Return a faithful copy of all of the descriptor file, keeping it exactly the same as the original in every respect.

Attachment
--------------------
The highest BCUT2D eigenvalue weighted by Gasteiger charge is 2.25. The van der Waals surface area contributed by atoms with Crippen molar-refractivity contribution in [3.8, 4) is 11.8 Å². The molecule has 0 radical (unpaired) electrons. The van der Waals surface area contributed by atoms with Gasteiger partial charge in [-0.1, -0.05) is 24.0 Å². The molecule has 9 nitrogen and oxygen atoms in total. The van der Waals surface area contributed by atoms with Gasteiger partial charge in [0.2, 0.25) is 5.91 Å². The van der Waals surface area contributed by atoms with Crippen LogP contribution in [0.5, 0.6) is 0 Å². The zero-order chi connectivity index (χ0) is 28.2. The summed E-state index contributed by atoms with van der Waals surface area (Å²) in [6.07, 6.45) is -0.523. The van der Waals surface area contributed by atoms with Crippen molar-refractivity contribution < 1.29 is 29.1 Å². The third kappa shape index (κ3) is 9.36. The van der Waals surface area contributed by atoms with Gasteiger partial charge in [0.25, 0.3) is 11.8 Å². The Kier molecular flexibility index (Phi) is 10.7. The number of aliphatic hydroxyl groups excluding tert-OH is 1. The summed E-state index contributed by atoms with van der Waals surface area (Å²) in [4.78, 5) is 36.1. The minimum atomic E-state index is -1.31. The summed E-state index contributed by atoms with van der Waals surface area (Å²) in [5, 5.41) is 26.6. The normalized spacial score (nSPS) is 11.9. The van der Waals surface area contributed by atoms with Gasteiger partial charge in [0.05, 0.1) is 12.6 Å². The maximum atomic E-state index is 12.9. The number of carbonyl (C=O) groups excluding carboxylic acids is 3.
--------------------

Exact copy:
The highest BCUT2D eigenvalue weighted by Gasteiger charge is 2.25. The van der Waals surface area contributed by atoms with Crippen molar-refractivity contribution in [3.8, 4) is 11.8 Å². The molecule has 0 radical (unpaired) electrons. The van der Waals surface area contributed by atoms with Gasteiger partial charge in [-0.1, -0.05) is 24.0 Å². The molecule has 9 nitrogen and oxygen atoms in total. The van der Waals surface area contributed by atoms with Gasteiger partial charge in [0.2, 0.25) is 5.91 Å². The van der Waals surface area contributed by atoms with Crippen LogP contribution in [0.5, 0.6) is 0 Å². The zero-order chi connectivity index (χ0) is 28.2. The summed E-state index contributed by atoms with van der Waals surface area (Å²) in [6.07, 6.45) is -0.523. The van der Waals surface area contributed by atoms with Crippen molar-refractivity contribution < 1.29 is 29.1 Å². The third kappa shape index (κ3) is 9.36. The van der Waals surface area contributed by atoms with Gasteiger partial charge in [0.25, 0.3) is 11.8 Å². The Kier molecular flexibility index (Phi) is 10.7. The number of aliphatic hydroxyl groups excluding tert-OH is 1. The summed E-state index contributed by atoms with van der Waals surface area (Å²) in [4.78, 5) is 36.1. The minimum atomic E-state index is -1.31. The summed E-state index contributed by atoms with van der Waals surface area (Å²) in [5, 5.41) is 26.6. The normalized spacial score (nSPS) is 11.9. The van der Waals surface area contributed by atoms with Gasteiger partial charge in [0.05, 0.1) is 12.6 Å². The maximum atomic E-state index is 12.9. The number of carbonyl (C=O) groups excluding carboxylic acids is 3.